Jackson broke in with the Philadelphia Athletics in 1908 for five Games, and another five in 1909. Jackson, who grew up very poor, was by all accounts a simple man, and maybe that was part of his struggles in Philadelphia as he played poorly, and it was reported that he did not fit in. He was a throw away as the "Player to be Named Later" and sent to the Indians, and it was here where he began to flourish.
Jackson broke out in 1911, with 233 Hits, 19 Triples, and a disgusting Slash Line of .408/.468/.598, finishing fourth for the MVP. The Outfielder proceeded to lead the American League in Hits the next two seasons, as well as Triples in 1912 and Doubled in 1913. "Shoeless Joe" led the AL in OPS in 1913, and he never had an OPS under one from 1911 to 1913, and in 1913, he was second for the MVP.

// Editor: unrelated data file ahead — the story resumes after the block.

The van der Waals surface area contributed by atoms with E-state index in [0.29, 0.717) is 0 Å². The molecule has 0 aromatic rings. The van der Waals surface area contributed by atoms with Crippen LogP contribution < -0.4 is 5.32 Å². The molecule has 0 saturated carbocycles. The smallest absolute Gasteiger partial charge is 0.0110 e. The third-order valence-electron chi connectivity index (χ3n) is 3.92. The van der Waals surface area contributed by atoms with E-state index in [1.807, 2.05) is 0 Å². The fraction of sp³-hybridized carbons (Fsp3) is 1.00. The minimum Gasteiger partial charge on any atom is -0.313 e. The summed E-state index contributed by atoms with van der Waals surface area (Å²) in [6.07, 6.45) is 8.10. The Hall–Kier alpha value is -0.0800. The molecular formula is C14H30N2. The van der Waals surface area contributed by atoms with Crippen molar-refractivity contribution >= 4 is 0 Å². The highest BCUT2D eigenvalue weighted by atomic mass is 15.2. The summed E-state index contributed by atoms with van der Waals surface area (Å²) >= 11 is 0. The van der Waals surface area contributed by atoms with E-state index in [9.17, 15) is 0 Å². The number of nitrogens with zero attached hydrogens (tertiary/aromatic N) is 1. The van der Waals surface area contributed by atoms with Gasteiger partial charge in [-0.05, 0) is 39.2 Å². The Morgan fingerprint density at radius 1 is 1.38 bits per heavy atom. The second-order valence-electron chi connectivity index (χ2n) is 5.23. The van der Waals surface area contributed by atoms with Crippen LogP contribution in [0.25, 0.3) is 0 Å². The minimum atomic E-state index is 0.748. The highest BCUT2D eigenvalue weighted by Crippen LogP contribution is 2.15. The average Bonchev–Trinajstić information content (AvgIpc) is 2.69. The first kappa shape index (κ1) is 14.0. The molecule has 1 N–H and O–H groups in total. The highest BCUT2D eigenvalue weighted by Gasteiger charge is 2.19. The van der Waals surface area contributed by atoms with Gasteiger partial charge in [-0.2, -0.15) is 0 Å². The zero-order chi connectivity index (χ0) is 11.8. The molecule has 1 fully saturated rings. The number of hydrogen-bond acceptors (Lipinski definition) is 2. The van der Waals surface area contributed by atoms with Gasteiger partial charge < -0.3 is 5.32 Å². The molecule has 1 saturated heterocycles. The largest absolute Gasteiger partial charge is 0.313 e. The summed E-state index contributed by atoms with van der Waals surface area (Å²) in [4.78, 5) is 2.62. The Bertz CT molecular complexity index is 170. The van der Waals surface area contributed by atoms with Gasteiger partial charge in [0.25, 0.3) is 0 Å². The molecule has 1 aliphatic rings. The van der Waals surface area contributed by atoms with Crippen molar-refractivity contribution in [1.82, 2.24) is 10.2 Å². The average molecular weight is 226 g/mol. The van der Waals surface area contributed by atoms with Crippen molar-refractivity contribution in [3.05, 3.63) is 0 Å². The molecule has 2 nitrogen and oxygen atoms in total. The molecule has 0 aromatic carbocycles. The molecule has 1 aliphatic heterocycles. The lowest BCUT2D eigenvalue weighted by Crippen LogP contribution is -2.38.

In 1914, he still had a good year, but he was not the dominant player he once was, and perhaps that is why the slumping Indians felt he was expendable and traded him to Chicago, where his infamy truly began.
As an Indian, Jackson had 937 Hits with a Slash Line of .375/.441/.542. He might have been banned from the Baseball Hall of Fame, but Cleveland inducted him to their Hall in the inaugural Class of 1951.